For Unix benchmarks, the Odroid really proved its worth dominating the competition. Boot times, particularly with eMMC, are superb on the XU4. Though it’s not necessarily the most powerful SBC available, it’s easily the best and most powerful under $100.

Getting Started with the Odroid XU4

Here’s what you’ll need to get started with the Odroid XU4:

  • Odroid XU4
  • eMMC module and/or microSD card
  • 5V/4A power supply
  • Case (optional, recommended)
  • Wi-Fi adapter (optional, recommended)

Total Cost: The main board retails for $61 at Ameridroid. You can tack on a power supply for $7 and a case for $7. Then, you’re ready to begin using your board. So expect to spend a minimum of around $70 to get started with an Odroid XU4.

Installing an OS for Odroid XU4

First, head over to the Odroid XU4 Wiki page. There, you can download a compatible operating system for your Odroid XU4 board. Then, you may download the operating system of your choice. On my Odroid XU4, I’m running Ubuntu MATE off of the eMMC. However, I have a microSD card with an image of Recalbox on it for the Odroid XU4 as well.

With your OS downloaded, prepare it for burning to bootable media. Depending on your downloaded operating system, you may need to extract the image file using a program like 7Zip. You can use a burning application like Etcher to mount your image file to an eMMC module or microSD card. In your preferred burning app, select the OS image. Then, choose the installation medium. Commence mounting your image to boot medium.

Once that completes, you’re ready to boot up your operating system on the Odroid XU4. Depending on whether you’re using the eMMC module or microSD card, you’ll need to ensure the switch is in the correct position to boot from your necessary slot. On my installation, the username was odroid and the password also odroid. If you’re also using a Linux distro on the Odroid XU4, you can perform a bit of first-time maintenance. As always, when installing an OS, it’s best to run an update:

sudo apt update sudo apt upgrade

Then, run a distribution update:

sudo apt install linux-image-xu3

When installing the XU3 package, you will see a dialog box and must select No to continue the kernel update.

Finally, reboot your system:

sudo reboot

Depending on which operating system you choose, your post installation setup may vary. However, the general steps of mounting an operating system to installation medium and first booting up remain the same.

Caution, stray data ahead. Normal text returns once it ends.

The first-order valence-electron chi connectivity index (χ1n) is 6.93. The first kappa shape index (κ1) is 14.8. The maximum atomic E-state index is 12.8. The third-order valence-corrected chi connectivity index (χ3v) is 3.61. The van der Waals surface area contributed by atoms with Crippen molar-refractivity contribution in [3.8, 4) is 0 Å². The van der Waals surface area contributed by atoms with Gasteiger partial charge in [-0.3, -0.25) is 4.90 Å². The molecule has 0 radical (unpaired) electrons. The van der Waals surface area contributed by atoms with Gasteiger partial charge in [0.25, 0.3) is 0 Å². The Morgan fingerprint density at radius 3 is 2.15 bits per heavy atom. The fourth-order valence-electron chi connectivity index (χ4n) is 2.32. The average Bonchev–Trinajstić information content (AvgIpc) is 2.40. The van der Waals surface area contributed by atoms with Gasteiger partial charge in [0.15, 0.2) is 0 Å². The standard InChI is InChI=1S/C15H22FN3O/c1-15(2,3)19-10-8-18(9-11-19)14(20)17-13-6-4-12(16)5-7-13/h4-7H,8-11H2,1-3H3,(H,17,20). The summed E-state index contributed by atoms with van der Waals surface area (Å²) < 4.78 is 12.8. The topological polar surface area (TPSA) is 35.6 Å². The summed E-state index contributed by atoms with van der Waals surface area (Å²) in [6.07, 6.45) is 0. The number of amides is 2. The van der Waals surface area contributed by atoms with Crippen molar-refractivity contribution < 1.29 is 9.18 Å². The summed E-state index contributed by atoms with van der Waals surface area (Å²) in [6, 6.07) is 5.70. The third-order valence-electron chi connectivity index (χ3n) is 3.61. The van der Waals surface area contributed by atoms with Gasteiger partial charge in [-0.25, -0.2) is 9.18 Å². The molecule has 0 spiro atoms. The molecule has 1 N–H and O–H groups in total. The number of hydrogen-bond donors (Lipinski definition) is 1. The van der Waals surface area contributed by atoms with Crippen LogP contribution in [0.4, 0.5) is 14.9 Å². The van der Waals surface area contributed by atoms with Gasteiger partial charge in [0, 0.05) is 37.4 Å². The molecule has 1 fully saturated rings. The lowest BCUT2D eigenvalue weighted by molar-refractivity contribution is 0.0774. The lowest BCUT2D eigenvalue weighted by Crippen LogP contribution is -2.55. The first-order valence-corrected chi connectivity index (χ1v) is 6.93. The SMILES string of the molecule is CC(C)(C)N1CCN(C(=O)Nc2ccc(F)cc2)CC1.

Odroid XU4 Review

Overall, I’ve quite enjoyed my Odroid XU4. It’s easy to setup and use, plus more powerful than my Raspberry Pi 3 B+. With a bevvy of supported OSes and budding support, the Odroid XU4 is a top choice as an SBC and Raspberry Pi alternative. If you’re looking for a starter OS, try Ubuntu MATE. Boasting many pre-installed apps including Kodi, it’s a solid choice for a basic PC and HTPC combo. Since it’s a flavour of Ubuntu, you can install RetroPie within Ubuntu for retro gaming. Alternatively, as I’ve done, you can keep microSD cards around for the likes of Lakka and Recalbox for a dual boot configuration. While Ubuntu MATE stays on my installed eMMC, I regularly swap out microSD cards.

Though benchmarks prove the Odroid XU4 a powerful board, even perceived performance is fantastic. The entire experience, from first boot up to hands-on use feels snappy. The only minor complaint I have is that there’s no built-in Wi-Fi or Bluetooth, although likely you’ll have extra Wi-Fi and Bluetooth dongles lying around. Ultimately, the Odroid XU4 is a true Raspberry Pi killer, and a solid pick up instead of, or in addition to, existing SBCs.

Your turn: are you using an Odroid XU4? Which SBCs do you prefer?


Moe Long

Moe Long is an editor, writer, and tech buff with a particular appreciation for Linux, Raspberry Pis, and retro gaming. When he's not hammering away at his keyboard, he enjoys running, reading, watching cinema, and listening to vinyl. You can read his writings on film and pop culture at CupOfMoe.com and check out his thoughts on movies on the Celluloid Fiends podcast.